## Thursday, February 19, 2015

### Building a Better Worksheet

"So 90 percent of what I do with my five hours of prep time per week is to take fairly compelling elements of problems like this from my textbook and rebuild them in a way that supports math reasoning and patient problem solving."

Fair or not, worksheets, like textbooks, have a bad reputation.  They conjure up images of quiet students sitting at desks in orderly rows, filling in blanks and bubbles.  Busy work.  But with a bit of imagination, along with some cut and paste, we can transform them into something a little more meaningful.  Here are two recent attempts:

Example 1

Our district uses Everyday Math.  One of the nice features of its online component is access to differentiated worksheets.  Searching for something to use with the fifth graders to complement our fraction work, I came across this:

I liked the idea behind this one.  I had heard from both Bill McCallum and Phil Daro at the AMTNJ conference in October that one of the intentions behind the Common Core standards was to emphasize mental math, number sense, and estimation by benchmarking, and I felt these questions hit that target.  But there were some things I didn't like.
What first caught my eye was the title:

Why tell the kids that these are addition problems? Let them figure out what operation to use.
I cut it.  Next, the directions:

Why tell the kids what strategy or tool to use?  Let them figure it out!
I cut it.  Left with more space, I moved the questions up and added boxes to give them space to explain their thinking.  Here's the final product:

Example 2:

Our grade 2 teachers showed me this problem.  They had copied it for their students to work on in a problem solving center:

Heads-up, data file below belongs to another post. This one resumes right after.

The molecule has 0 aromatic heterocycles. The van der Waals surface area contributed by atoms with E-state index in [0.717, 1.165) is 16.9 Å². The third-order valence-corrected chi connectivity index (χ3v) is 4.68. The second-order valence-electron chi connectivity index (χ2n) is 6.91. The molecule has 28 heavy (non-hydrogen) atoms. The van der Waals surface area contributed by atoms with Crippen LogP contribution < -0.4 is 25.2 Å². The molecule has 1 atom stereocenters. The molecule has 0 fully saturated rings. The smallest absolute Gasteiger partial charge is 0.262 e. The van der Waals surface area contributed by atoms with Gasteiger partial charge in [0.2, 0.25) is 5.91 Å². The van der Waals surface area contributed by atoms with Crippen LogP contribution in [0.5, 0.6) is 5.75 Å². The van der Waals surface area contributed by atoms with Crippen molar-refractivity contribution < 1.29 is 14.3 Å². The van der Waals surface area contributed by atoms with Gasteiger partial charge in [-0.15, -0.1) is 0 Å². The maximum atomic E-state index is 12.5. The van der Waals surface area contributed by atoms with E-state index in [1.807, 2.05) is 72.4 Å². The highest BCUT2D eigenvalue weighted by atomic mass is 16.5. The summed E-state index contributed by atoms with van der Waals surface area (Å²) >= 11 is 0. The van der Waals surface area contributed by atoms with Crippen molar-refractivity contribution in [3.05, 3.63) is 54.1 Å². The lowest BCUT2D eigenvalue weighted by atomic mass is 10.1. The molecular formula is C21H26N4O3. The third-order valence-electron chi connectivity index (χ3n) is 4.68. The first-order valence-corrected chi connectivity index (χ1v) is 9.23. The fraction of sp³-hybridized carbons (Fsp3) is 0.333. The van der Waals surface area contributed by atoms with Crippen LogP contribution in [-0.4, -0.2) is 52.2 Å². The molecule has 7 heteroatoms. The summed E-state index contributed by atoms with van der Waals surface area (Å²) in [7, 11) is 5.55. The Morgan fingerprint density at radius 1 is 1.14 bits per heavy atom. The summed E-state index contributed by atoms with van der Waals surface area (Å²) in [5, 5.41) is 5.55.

Here is one suggestion: take off the question and replace it with a notice and wonder prompt:

 This automatically lowers the barrier to entry.  Another advantage to this approach is that the kids, through their wonderings, come up with questions of their own to solve.

Here's another:

 As one teacher at my school puts it, when we ask kids to engage in tasks like this it forces them to, "Use muscles they're not used to using."
I'm not arguing that the questions on these worksheets are especially compelling, or that we're eliminating pseudo-context.  But for teachers that need to plan and prepare for science, social studies, reading, and writing, as well as math, and who may not have the time to cover a file cabinet with post-its, or fill a tank with water, making some small changes to the worksheets they have on hand can sometimes make a big difference.

"...finally, in total, just be less helpful, because the textbook is helping you in all the wrong ways: It's buying you out of your obligation, for patient problem solving and math reasoning, to be less helpful."
Dan Meyer,  Math Class Needs a Makeover

1. These are awesome makeovers, Joe! Thanks for sharing them. I'm hoping to get my K-5 colleagues tuned into the #MTBoS; this post will be a great way for them to start.

2. Thanks Mark! I hope your colleagues find the suggestions helpful, and find many other ways to make over their worksheets.

3. Hi Joe
Yay! LOVE the way you stripped away the titles of the worksheets
Categorization is a skill unto itself
Too often chapters have the titles on the top of every page and it gives too big a hint!
I will be sharing your great Everyday Math modified worksheets with future elem teachers in my classroom on Monday thx soo much
Robin Schwartz
www.mathconfidence.com
College of Mt St Vincent Bronx NY

1. Thanks Robin! Maybe for homework they could try their hands at modifying one themselves. It might be interesting to see what they came up with.

4. I love the idea of changing up worksheets! I often get stacks of worksheets copied that I don't care to use (although the copy lady is learning not to include me), and this is a great way to incorporate them. I can chop of directions and "helps" and it becomes more student driven. Thanks for the insight!

5. You're welcome! Good to know those worksheets won't go to waste now. I wonder what would happen if you gave them the worksheets with none of the directions or "helps" and asked them to see if they could figure out what they were.